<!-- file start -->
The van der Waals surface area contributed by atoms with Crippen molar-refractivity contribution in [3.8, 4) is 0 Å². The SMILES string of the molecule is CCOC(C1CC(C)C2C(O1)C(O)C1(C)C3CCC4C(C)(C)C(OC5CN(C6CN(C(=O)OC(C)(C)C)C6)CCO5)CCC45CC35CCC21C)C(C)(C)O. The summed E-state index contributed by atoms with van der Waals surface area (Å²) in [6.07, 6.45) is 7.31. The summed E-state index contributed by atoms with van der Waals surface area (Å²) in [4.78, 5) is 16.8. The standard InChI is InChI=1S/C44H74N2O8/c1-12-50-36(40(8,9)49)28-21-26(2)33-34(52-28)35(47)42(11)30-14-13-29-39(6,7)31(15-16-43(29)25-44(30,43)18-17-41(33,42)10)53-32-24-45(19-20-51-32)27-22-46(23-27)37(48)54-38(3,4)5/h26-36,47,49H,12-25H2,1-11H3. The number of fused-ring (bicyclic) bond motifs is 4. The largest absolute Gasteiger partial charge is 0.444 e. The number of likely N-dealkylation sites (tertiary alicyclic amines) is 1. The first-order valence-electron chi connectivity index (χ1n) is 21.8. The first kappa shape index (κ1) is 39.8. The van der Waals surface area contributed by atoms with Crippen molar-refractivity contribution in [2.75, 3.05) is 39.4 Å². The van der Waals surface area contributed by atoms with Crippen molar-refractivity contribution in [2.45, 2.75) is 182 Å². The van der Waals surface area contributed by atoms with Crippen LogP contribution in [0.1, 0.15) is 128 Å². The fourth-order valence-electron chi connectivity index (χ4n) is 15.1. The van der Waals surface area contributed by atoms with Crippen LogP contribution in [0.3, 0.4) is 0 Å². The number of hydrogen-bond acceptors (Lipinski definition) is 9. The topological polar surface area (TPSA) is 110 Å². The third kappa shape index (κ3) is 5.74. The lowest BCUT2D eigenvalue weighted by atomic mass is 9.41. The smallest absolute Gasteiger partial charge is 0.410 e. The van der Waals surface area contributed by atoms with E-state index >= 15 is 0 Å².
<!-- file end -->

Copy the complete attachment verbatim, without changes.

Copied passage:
The van der Waals surface area contributed by atoms with Crippen molar-refractivity contribution in [3.8, 4) is 0 Å². The SMILES string of the molecule is CCOC(C1CC(C)C2C(O1)C(O)C1(C)C3CCC4C(C)(C)C(OC5CN(C6CN(C(=O)OC(C)(C)C)C6)CCO5)CCC45CC35CCC21C)C(C)(C)O. The summed E-state index contributed by atoms with van der Waals surface area (Å²) in [6.07, 6.45) is 7.31. The summed E-state index contributed by atoms with van der Waals surface area (Å²) in [4.78, 5) is 16.8. The standard InChI is InChI=1S/C44H74N2O8/c1-12-50-36(40(8,9)49)28-21-26(2)33-34(52-28)35(47)42(11)30-14-13-29-39(6,7)31(15-16-43(29)25-44(30,43)18-17-41(33,42)10)53-32-24-45(19-20-51-32)27-22-46(23-27)37(48)54-38(3,4)5/h26-36,47,49H,12-25H2,1-11H3. The number of fused-ring (bicyclic) bond motifs is 4. The largest absolute Gasteiger partial charge is 0.444 e. The number of likely N-dealkylation sites (tertiary alicyclic amines) is 1. The first-order valence-electron chi connectivity index (χ1n) is 21.8. The first kappa shape index (κ1) is 39.8. The van der Waals surface area contributed by atoms with Crippen molar-refractivity contribution in [2.75, 3.05) is 39.4 Å². The van der Waals surface area contributed by atoms with Crippen molar-refractivity contribution in [2.45, 2.75) is 182 Å². The van der Waals surface area contributed by atoms with Crippen LogP contribution in [0.1, 0.15) is 128 Å². The fourth-order valence-electron chi connectivity index (χ4n) is 15.1. The van der Waals surface area contributed by atoms with Crippen LogP contribution in [0.3, 0.4) is 0 Å². The number of hydrogen-bond acceptors (Lipinski definition) is 9. The topological polar surface area (TPSA) is 110 Å². The third kappa shape index (κ3) is 5.74. The lowest BCUT2D eigenvalue weighted by atomic mass is 9.41. The smallest absolute Gasteiger partial charge is 0.410 e. The van der Waals surface area contributed by atoms with E-state index >= 15 is 0 Å².